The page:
What’s in vogue in education

Health, wellness and global flavors were among some of the topics that filtered to the top of the latest trends report from Y-Pulse, a division of research and consulting firm Olson Communications. Assessing how the tastes of the under-22 crowd are shaping the menus of tomorrow, the study has examined foodservice trends in the K-12 and college/university education segments for the past 10 years. The report is based upon feedback from multiple foodservice directors and students across the studied segments. Key findings include:

  • The idea of hiding healthy ingredients is going by the wayside—full disclosure and allergen awareness are taking on greater importance.
  • Even when it comes to snacking, millennial consumers want fresh and healthy snacks—83% considered healthfulness an important quality for their snacks.
  • 82% of colleges and universities stated that their campus has a wellness policy or program in place. Of the other 18% that did not have a formal policy, 45% said a program was pending.
  • Successful wellness programs in colleges and universities take a holistic approach including health services, athletics, recreational sports, counseling and residential life, as well as foodservice.
  • 72% of foodservice directors said they would like a new item of cooking equipment—37% of those specifically identified a combi oven.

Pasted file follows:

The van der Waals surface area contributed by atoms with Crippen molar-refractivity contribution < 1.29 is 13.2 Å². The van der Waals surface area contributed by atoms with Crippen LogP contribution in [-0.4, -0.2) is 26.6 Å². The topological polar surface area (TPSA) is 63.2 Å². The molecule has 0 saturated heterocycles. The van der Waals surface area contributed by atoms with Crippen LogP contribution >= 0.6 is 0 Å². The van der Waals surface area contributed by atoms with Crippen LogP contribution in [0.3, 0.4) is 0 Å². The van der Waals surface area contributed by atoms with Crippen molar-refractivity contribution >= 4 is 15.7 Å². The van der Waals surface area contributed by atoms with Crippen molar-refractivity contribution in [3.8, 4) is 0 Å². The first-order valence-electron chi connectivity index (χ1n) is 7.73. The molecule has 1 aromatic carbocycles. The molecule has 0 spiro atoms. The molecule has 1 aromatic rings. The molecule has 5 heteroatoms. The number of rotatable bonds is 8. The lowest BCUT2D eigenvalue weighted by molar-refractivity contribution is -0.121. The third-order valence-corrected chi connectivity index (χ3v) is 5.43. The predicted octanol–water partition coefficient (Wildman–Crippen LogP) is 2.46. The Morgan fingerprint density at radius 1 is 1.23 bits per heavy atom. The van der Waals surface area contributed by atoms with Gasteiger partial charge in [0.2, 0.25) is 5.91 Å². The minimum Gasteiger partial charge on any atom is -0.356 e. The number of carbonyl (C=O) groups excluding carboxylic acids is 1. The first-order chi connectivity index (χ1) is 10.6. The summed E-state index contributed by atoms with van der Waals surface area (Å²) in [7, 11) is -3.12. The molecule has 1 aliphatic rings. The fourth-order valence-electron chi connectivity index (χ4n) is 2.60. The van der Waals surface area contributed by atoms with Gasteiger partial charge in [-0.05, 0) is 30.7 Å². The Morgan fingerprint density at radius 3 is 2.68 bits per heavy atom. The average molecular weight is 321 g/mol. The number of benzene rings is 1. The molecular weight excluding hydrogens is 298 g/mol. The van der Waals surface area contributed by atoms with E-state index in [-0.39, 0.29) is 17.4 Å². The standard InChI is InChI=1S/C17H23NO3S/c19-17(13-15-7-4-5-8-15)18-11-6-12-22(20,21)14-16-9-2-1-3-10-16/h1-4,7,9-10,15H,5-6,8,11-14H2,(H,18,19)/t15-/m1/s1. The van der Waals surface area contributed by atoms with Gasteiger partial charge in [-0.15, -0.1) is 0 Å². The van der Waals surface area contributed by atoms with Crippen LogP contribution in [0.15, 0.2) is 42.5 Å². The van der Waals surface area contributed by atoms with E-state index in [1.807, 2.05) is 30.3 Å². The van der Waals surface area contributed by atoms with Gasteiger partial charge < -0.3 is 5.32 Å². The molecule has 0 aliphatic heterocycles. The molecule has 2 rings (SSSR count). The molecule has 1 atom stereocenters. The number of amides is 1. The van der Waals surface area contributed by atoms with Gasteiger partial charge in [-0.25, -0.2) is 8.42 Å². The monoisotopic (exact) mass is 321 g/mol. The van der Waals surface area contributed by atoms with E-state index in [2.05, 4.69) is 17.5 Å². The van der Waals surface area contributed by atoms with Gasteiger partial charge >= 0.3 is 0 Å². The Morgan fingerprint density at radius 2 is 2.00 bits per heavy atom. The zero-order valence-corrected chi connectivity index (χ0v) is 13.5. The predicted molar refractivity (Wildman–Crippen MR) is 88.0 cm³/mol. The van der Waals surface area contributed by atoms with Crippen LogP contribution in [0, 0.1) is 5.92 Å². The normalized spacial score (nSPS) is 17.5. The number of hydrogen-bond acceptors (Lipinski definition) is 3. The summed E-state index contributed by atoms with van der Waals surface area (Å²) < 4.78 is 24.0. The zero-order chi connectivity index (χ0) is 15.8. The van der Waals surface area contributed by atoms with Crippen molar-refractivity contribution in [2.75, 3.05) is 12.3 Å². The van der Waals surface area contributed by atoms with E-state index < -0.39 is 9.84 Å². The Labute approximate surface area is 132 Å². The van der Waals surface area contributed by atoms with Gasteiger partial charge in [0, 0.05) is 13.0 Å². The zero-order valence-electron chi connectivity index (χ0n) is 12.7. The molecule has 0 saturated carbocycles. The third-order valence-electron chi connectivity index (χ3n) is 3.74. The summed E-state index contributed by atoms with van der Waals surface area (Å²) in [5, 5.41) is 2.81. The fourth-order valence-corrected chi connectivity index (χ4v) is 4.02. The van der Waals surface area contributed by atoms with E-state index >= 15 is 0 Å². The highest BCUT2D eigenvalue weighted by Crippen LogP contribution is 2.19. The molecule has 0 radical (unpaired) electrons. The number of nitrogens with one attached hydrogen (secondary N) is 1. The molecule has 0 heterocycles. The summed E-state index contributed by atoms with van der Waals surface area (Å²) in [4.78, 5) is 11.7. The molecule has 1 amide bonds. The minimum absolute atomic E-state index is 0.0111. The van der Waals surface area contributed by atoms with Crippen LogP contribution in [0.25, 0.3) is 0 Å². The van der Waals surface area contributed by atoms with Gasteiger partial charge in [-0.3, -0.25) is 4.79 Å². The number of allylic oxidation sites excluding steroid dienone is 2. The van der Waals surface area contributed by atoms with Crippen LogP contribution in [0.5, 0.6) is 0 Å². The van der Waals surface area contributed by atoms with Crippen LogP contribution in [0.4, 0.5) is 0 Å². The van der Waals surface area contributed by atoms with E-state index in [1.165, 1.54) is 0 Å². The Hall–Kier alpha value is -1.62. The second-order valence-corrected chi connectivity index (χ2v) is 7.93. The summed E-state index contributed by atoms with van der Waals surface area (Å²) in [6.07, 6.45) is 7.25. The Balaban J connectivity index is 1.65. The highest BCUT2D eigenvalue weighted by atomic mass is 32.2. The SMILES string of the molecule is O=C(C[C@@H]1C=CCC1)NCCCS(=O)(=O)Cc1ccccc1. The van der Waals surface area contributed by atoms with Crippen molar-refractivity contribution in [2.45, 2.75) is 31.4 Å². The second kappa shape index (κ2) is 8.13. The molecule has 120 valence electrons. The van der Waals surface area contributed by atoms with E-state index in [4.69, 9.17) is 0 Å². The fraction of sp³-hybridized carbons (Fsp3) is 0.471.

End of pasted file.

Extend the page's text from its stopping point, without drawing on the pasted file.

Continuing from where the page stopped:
• 95% of foodservice directors in colleges said they use social media to connect with customers; 85% said social media tools are very important or important for promoting their venues.
  • 42% of K-12 directors noted that they were seeing more lunches being brought to school; 37% noted that the lunches often contained less healthful choices and items no longer allowed to be served in school serving lines.
  • 58% of K-12 foodservice directors say that almost all of their students expect to see ethnic foods on the menu.
  • Latin, Mediterranean and Asian flavors have been the top three ethnic cuisines for many years, but foods from the Eastern Mediterranean and North Africa are gaining interest, such as dates and za’atar.
  • When college students were asked about the factors that are most important when buying food and beverages, the top three were a simple ingredient statement, a company known for ethical practices and sustainability.

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Fresh - 73% Offered at a fair price - 72% Satisfies a craving - 64% Premium ingredients - 56% Natural ingredients - 49% Signature side - 47% Something familiar - 46% Housemade/made from scratch - 44% Something new/unique - 42% Large portion size - 42% Healthfulness - 40% Family-size - 40%

Source: Technomic’s 2017 Starters, Small Plates and Sides Consumer Trend Report , powered by Ignite

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